Written on the Body

As a break from NaPoWriMo, I am now about half way through Written on the Body. It is delicious, although it is slightly unhinging me (if I were not already too far gone to start with).

It is barely a novel at all. Rather the plot and characters serve as hooks, or a framework, on which hangs a meditation. It is much, much closer to poetry than prose, and reminds me of why I so much liked The Passion (which I read forever ago).

The problem is that reading it simultaneously reminds me of what I want, and the fact that I am resigned to the fact it will never find me again. In that, it is a bit like watching a car crash. Of course, had things taken a somewhat different course, I would not even be aware of any such conflict. As Jeanette says, why is the measure of love loss?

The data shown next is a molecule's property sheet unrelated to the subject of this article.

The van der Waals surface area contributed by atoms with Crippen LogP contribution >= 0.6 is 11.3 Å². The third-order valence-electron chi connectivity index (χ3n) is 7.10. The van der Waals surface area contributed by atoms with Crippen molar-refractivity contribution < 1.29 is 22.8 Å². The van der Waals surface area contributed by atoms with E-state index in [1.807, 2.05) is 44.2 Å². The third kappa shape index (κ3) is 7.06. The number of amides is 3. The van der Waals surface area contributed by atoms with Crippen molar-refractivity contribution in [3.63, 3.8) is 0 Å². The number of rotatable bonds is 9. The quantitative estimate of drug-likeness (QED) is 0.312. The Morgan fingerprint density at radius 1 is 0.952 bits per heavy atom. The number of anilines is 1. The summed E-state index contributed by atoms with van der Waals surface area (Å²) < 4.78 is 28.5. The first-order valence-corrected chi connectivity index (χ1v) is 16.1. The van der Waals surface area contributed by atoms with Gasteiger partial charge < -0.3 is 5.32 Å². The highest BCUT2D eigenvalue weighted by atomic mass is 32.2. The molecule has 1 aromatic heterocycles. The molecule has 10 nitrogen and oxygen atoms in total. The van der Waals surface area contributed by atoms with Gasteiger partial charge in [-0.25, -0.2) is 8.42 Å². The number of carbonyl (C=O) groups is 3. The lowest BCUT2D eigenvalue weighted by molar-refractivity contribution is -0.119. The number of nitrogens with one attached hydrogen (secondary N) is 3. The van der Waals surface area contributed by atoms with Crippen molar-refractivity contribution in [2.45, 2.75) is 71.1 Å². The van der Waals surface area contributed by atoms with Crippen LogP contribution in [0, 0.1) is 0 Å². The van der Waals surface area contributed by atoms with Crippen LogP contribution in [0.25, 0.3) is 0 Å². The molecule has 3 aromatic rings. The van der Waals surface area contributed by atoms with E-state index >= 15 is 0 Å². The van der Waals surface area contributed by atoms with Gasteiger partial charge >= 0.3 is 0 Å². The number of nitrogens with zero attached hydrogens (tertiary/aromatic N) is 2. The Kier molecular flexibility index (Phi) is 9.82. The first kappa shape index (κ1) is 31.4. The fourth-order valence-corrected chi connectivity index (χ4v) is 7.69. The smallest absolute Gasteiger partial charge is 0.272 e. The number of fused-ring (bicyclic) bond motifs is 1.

As I reflect on the changes of the last twelve months, and the tumultuous backdrop against which they have played, I cannot help but wonder that if it is true that those who can’t do, teach, then maybe it is equally true that those who cannot love, write.

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